News ID: 103983
Publish Date : 22 June 2022 - 21:39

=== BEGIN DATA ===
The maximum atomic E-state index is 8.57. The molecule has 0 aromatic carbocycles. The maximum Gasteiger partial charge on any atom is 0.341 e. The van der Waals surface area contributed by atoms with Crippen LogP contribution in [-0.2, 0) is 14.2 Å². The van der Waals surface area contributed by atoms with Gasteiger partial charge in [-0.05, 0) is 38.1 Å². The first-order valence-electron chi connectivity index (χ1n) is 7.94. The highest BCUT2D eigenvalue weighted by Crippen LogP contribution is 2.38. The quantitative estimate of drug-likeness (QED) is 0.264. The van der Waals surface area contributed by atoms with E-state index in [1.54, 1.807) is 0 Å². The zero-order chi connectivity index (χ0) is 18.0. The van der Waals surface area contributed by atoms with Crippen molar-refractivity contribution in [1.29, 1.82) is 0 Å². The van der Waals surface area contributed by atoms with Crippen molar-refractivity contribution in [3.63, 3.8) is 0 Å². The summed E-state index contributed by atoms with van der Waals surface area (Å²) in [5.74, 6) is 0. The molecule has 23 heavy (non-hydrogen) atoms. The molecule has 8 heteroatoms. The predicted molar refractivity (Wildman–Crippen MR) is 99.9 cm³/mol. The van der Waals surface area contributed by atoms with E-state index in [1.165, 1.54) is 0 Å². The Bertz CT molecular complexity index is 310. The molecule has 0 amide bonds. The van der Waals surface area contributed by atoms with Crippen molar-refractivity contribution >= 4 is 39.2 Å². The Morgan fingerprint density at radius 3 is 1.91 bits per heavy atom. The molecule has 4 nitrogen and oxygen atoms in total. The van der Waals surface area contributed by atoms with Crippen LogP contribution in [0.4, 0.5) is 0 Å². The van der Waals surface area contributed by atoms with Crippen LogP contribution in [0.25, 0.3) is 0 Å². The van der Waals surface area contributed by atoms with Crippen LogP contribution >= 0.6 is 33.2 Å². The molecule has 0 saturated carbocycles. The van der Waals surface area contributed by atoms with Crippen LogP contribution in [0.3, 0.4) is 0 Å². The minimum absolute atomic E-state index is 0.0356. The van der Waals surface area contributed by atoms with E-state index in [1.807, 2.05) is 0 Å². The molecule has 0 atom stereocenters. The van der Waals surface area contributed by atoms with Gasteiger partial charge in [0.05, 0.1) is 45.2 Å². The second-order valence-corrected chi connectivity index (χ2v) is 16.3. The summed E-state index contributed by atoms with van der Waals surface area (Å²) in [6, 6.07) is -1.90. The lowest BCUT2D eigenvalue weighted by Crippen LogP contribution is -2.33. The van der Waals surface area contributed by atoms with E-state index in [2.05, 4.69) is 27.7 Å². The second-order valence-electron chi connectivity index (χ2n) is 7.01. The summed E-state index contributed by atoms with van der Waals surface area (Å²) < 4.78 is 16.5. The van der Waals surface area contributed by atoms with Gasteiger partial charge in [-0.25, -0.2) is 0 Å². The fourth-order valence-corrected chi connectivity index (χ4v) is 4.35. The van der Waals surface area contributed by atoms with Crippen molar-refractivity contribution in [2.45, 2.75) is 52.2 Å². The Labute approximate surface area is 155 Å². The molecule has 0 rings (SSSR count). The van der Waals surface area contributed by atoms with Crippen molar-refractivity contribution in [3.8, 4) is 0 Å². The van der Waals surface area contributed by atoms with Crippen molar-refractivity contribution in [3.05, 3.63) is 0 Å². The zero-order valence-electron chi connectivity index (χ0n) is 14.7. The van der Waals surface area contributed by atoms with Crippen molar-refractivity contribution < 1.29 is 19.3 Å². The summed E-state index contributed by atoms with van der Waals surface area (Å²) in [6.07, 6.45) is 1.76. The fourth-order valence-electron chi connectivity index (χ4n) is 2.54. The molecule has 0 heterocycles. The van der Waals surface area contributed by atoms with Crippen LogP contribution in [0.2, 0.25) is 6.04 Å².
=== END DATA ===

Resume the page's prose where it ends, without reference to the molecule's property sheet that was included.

WASHINGTON (The Hill) – Former U.S. president Donald Trump’s campaign to press GOP state officials to overturn the results of the 2020 election violated state laws, defied the constitution and led directly to violent threats that continue to this day, a number of Republicans testified on Capitol Hill Tuesday.  Appearing before the House committee investigating last year’s attack on the Capitol, the Republican election officials said Trump’s team, led by the president himself, made fantastic allegations of voter fraud — all of them false — and asked numerous state figures to break the law to keep Trump in power despite his clear defeat, The Hill reported. “The numbers are the numbers, and the numbers don’t lie,” said Georgia Secretary of State Brad Raffensperger, whom Trump had pressed to “find” 11,780 votes — the number that would have made him the winner in that state. Raffensperger noted that three separate recount efforts in the Peach State all found Joe Biden to be the winner by a “remarkably” similar margin. “What I knew is we didn’t have any votes to find,” he said. Their testimony provided the latest affirmation of the select committee’s central accusation against the former president: Trump had abused the powers of the White House to promote a lie — that the election was stolen — and nullify the wishes of voters in several key states where the margins were slimmest. It was that campaign, in the committee’s telling, that led directly to the violence at the Capitol on Jan. 6, 2021.